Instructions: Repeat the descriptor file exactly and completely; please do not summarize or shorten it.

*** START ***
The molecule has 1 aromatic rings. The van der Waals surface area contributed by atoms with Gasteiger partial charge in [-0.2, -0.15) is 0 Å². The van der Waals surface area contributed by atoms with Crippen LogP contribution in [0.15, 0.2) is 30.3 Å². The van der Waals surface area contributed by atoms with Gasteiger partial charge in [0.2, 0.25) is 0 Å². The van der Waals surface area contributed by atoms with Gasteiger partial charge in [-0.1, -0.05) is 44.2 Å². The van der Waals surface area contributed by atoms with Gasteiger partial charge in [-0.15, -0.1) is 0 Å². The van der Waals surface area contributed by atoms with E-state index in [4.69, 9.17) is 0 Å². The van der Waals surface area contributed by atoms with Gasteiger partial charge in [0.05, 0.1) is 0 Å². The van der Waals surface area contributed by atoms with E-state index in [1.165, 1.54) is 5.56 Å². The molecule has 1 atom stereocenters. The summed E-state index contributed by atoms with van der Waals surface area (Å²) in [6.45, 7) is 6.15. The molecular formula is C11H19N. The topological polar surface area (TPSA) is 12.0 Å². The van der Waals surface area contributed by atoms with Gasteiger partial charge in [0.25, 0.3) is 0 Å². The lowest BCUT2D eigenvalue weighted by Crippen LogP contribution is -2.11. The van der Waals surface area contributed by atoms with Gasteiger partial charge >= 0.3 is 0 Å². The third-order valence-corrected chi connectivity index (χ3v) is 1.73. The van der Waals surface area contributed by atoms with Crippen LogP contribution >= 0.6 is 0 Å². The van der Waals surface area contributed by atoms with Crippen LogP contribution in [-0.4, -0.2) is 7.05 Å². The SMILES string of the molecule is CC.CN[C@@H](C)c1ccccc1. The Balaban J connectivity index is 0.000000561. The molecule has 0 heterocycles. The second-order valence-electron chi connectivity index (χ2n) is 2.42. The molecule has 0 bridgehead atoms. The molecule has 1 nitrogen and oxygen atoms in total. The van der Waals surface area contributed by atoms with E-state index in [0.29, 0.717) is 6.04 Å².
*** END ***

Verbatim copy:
The molecule has 1 aromatic rings. The van der Waals surface area contributed by atoms with Gasteiger partial charge in [-0.2, -0.15) is 0 Å². The van der Waals surface area contributed by atoms with Crippen LogP contribution in [0.15, 0.2) is 30.3 Å². The van der Waals surface area contributed by atoms with Gasteiger partial charge in [0.2, 0.25) is 0 Å². The van der Waals surface area contributed by atoms with Gasteiger partial charge in [-0.1, -0.05) is 44.2 Å². The van der Waals surface area contributed by atoms with Gasteiger partial charge in [-0.15, -0.1) is 0 Å². The van der Waals surface area contributed by atoms with E-state index in [4.69, 9.17) is 0 Å². The van der Waals surface area contributed by atoms with Gasteiger partial charge in [0.05, 0.1) is 0 Å². The van der Waals surface area contributed by atoms with E-state index in [1.165, 1.54) is 5.56 Å². The molecule has 1 atom stereocenters. The summed E-state index contributed by atoms with van der Waals surface area (Å²) in [6.45, 7) is 6.15. The molecular formula is C11H19N. The topological polar surface area (TPSA) is 12.0 Å². The van der Waals surface area contributed by atoms with Gasteiger partial charge in [0.25, 0.3) is 0 Å². The lowest BCUT2D eigenvalue weighted by Crippen LogP contribution is -2.11. The van der Waals surface area contributed by atoms with Gasteiger partial charge >= 0.3 is 0 Å². The third-order valence-corrected chi connectivity index (χ3v) is 1.73. The van der Waals surface area contributed by atoms with Crippen LogP contribution >= 0.6 is 0 Å². The van der Waals surface area contributed by atoms with Crippen LogP contribution in [-0.4, -0.2) is 7.05 Å². The SMILES string of the molecule is CC.CN[C@@H](C)c1ccccc1. The Balaban J connectivity index is 0.000000561. The molecule has 0 heterocycles. The second-order valence-electron chi connectivity index (χ2n) is 2.42. The molecule has 0 bridgehead atoms. The molecule has 1 nitrogen and oxygen atoms in total. The van der Waals surface area contributed by atoms with E-state index in [0.29, 0.717) is 6.04 Å².